The social evaluation model of embarrassment predicts that embarrassment is threatening because the observers or audiences may form an unfavorable impression (Withers & Vernon, 2006). Takahashi et al. (2004) further argue that embarrassment is a social emotion that is interaction-based, compared to other moral emotions such as guilt. Even when people do experience embarrassment in private, it is triggered by vivid imaginations of how others might judge them (Tangney et al., 1996). Although human avatars are typically associated with a stronger sense of social presence—the perception that another individual is in the environment (Lombard & Ditton, 1997)—which can make them more influential than chatbots, this may backfire in the context of discussing embarrassing topics and make people less engaged in the conversation. Related to social presence in computer mediated communication, research has documented that in offline settings, when people have to perform unfamiliar or complicated tasks, the presence of others can generate social inhibition effects that impair performance due to heightened evaluation apprehension (Geen, 1983). By the same token, in the context of discussing embarrassing topics that can trigger evaluation apprehension, a strong consciousness of the presence of others may negatively influence the communication experience and outcome.

As Weisband and Kiesler (1996) suggest, “The possibility that people would tell an impartial machine personal or embarrassing things about themselves, without fear of negative evaluation, has been raised since the first uses of computers for communication” (p.3). Emerging evidence indicates that chatbots may be an ideal tool to engage consumers in conversations that may be too embarrassing to discuss with another person due to evaluation apprehension. Hoyt et al. (2003) observed that participants who were told that the virtual observers were human avatars performed the task more poorly than those performing alone or in the presence of perceived computer agents. Particularly relevant to our study’s setting of sensitive health topics, Nadarzynski et al. (2019) interview study suggests that chatbot acceptability may be higher for stigmatized health issues because it offers greater anonymity. Lucas et al. (2014) observed that participants who believed they were interacting with a computer agent reported lower evaluation fears and impression management, and displayed their sadness more intensely. The researchers explained that because people believe that pre-programmed chatbots lack the ability to think independently, they believe that chatbots do not judge them. Thus, people may be more comfortable discussing embarrassing or stigmatizing information with a chatbot than with another person (Lucas et al., 2014). Based on the literature of evaluation apprehension and social inhibition effects driven by the presence of others, we posit the following hypothesis:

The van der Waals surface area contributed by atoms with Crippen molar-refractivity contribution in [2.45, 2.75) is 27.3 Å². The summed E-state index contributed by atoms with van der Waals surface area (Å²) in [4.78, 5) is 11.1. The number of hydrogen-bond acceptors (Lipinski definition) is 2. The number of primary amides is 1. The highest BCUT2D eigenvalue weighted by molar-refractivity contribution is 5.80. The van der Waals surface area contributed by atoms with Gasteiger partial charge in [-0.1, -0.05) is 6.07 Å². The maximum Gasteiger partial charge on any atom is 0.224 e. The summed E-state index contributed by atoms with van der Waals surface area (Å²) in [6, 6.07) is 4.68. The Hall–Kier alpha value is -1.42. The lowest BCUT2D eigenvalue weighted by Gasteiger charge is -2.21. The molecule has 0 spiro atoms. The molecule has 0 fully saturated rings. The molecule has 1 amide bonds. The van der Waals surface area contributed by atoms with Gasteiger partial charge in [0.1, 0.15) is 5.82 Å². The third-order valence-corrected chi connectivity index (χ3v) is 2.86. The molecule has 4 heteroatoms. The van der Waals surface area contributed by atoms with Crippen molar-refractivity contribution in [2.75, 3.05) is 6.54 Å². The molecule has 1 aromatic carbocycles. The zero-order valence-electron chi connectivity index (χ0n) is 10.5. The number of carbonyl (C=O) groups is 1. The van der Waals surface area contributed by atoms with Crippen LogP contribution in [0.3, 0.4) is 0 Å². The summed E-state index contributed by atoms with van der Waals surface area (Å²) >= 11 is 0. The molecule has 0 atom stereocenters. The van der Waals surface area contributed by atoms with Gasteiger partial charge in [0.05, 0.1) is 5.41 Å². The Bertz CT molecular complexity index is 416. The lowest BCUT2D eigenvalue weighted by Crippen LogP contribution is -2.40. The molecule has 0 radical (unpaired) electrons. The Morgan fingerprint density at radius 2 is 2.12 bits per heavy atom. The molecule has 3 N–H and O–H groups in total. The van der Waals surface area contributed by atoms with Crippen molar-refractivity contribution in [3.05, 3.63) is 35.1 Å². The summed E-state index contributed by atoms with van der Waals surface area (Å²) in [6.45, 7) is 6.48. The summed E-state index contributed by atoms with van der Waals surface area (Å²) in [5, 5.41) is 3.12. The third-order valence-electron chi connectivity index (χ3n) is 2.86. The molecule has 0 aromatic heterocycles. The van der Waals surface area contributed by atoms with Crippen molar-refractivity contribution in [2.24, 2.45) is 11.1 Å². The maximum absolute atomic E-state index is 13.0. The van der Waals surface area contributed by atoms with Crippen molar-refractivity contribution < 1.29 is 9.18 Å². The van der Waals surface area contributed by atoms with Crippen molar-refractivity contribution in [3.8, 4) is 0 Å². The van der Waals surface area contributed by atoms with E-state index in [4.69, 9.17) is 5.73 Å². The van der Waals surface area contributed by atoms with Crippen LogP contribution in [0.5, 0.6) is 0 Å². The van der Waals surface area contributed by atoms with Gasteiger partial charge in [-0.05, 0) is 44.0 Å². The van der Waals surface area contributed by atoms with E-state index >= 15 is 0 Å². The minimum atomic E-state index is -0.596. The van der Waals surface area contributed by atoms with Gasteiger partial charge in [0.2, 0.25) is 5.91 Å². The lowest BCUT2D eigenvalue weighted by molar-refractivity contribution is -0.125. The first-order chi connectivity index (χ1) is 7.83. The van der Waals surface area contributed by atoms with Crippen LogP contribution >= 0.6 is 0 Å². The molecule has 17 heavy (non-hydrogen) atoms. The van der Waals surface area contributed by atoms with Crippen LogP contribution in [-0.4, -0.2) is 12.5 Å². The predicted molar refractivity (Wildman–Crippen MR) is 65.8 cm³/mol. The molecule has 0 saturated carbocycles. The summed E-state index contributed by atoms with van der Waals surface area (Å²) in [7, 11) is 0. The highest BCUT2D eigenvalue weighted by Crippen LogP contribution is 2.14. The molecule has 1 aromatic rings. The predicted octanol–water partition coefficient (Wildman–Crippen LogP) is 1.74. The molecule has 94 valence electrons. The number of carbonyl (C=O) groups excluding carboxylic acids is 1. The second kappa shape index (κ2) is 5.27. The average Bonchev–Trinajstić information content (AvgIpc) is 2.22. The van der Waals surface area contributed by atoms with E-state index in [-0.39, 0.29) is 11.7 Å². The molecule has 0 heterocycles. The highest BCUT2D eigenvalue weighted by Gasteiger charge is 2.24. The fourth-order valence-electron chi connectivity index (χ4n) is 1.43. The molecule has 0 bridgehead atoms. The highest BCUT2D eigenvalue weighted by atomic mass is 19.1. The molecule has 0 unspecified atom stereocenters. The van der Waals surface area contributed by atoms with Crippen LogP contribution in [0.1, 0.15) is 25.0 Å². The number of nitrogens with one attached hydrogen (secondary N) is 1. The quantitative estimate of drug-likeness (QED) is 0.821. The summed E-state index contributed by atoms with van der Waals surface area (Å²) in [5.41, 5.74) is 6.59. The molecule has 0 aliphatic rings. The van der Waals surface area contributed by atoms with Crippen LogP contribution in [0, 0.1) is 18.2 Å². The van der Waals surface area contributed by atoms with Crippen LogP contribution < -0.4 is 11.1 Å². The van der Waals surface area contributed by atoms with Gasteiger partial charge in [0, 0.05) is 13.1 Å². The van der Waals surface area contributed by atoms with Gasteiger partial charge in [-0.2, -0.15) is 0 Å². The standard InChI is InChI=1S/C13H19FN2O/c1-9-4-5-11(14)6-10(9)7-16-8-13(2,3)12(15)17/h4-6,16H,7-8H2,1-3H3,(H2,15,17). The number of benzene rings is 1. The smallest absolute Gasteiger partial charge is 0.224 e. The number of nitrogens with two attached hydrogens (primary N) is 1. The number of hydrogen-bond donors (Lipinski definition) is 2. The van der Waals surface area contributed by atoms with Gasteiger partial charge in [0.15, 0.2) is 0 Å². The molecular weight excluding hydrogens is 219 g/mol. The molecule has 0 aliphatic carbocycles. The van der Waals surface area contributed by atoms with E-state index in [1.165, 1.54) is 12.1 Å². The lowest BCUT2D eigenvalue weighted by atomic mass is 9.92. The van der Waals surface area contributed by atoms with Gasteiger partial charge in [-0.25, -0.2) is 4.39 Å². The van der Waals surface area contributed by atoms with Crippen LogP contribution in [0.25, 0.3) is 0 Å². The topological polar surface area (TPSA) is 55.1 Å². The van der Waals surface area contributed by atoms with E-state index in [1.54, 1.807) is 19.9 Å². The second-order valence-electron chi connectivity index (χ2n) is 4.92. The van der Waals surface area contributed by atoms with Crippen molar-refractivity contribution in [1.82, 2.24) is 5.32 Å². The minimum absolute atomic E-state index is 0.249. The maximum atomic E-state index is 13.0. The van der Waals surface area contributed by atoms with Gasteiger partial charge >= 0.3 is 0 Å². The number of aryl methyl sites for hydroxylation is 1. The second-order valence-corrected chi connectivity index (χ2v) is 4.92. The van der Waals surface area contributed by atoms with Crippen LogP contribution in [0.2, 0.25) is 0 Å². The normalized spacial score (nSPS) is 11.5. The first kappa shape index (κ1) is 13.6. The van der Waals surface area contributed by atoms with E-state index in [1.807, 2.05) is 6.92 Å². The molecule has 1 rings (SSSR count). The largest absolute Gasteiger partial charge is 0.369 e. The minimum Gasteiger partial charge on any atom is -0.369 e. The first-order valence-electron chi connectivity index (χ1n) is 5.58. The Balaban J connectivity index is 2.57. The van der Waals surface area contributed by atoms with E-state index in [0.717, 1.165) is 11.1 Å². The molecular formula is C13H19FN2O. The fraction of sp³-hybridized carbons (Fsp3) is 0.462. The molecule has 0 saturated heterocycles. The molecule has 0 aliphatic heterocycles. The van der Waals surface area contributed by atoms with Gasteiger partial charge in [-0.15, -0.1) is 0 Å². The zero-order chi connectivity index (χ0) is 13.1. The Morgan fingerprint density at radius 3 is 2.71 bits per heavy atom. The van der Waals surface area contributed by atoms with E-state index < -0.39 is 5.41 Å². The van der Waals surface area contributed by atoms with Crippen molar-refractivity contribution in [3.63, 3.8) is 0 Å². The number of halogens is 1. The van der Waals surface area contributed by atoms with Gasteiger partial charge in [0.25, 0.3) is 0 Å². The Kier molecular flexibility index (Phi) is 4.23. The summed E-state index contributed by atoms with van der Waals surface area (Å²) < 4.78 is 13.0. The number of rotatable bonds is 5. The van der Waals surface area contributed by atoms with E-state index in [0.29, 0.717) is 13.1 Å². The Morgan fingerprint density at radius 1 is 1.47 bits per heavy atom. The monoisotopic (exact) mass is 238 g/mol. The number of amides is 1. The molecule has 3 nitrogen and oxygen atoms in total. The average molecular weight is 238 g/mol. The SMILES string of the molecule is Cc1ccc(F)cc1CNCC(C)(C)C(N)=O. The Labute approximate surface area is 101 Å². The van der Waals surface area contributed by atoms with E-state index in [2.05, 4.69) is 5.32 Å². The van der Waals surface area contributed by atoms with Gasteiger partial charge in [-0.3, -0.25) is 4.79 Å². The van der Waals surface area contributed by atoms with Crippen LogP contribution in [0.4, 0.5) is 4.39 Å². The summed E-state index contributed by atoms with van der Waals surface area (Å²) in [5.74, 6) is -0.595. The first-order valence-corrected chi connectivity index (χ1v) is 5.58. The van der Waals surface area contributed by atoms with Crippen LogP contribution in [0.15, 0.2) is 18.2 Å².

• H2:

    Participants in the embarrassment elicitation condition who perceive the brand representative as a chatbot will (a) have higher interaction satisfaction, (b) perceived the representative as more useful, and (c) report higher compliance intention to receive the HPV vaccine than those in the non-embarrassment conditions.

Furthermore, Fox et al.’s (2015) meta-analysis suggests that objective, behavioral measures (e.g., number of words, interpersonal distance) may be more sensitive than subjective measures in capturing how differently users respond to chatbots versus human avatars. For instance, Hill et al. (2015) found that their participants, on average, used 30 times more profanity in the human-chatbot conversations than human–human conversations and typed fewer words per message to a chatbot than to a human avatar. Therefore, this study pays special attention to the potential behavioral differences in how consumers communicate with computer agents versus human avatars under different emotional contexts. On the one hand, people might be less concerned about their personal impressions and engage in more self-disclosure with a chatbot when feeling embarrassed. The associated behaviors could include expressing more concerns regarding health issues, sharing more personal information, asking more questions, and providing more elaborate answers when asked. On the other hand, when the interaction is motivated by angry venting, explaining one’s emotion to a pre-programmed chatbot that is incapable of offering empathy might be believed to be a fruitless effort, thereby leading to fewer typed words and sentences. Given the paucity of research on how affect influences the agency effect, the following research question is posed: